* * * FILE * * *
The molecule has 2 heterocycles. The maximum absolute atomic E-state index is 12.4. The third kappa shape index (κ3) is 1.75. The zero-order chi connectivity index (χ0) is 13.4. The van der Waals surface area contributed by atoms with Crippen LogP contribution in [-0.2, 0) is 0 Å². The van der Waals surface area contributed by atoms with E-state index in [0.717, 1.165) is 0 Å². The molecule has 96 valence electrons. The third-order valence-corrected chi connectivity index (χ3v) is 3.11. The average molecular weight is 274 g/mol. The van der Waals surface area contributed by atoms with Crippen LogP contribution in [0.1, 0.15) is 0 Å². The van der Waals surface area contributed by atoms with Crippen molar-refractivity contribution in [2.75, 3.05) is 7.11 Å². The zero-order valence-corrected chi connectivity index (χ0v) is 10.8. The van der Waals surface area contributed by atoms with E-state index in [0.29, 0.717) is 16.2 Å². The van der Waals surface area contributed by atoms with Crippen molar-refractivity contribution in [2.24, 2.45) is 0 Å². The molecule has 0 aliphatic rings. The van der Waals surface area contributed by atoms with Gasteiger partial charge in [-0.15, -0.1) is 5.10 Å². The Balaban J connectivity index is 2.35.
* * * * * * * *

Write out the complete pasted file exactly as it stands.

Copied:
The molecule has 2 heterocycles. The maximum absolute atomic E-state index is 12.4. The third kappa shape index (κ3) is 1.75. The zero-order chi connectivity index (χ0) is 13.4. The van der Waals surface area contributed by atoms with Crippen LogP contribution in [-0.2, 0) is 0 Å². The van der Waals surface area contributed by atoms with E-state index in [0.717, 1.165) is 0 Å². The molecule has 96 valence electrons. The third-order valence-corrected chi connectivity index (χ3v) is 3.11. The average molecular weight is 274 g/mol. The van der Waals surface area contributed by atoms with Crippen LogP contribution in [0.1, 0.15) is 0 Å². The van der Waals surface area contributed by atoms with Crippen molar-refractivity contribution in [2.75, 3.05) is 7.11 Å². The zero-order valence-corrected chi connectivity index (χ0v) is 10.8. The van der Waals surface area contributed by atoms with E-state index in [0.29, 0.717) is 16.2 Å². The van der Waals surface area contributed by atoms with Crippen molar-refractivity contribution in [2.24, 2.45) is 0 Å². The molecule has 0 aliphatic rings. The van der Waals surface area contributed by atoms with Gasteiger partial charge in [-0.15, -0.1) is 5.10 Å². The Balaban J connectivity index is 2.35.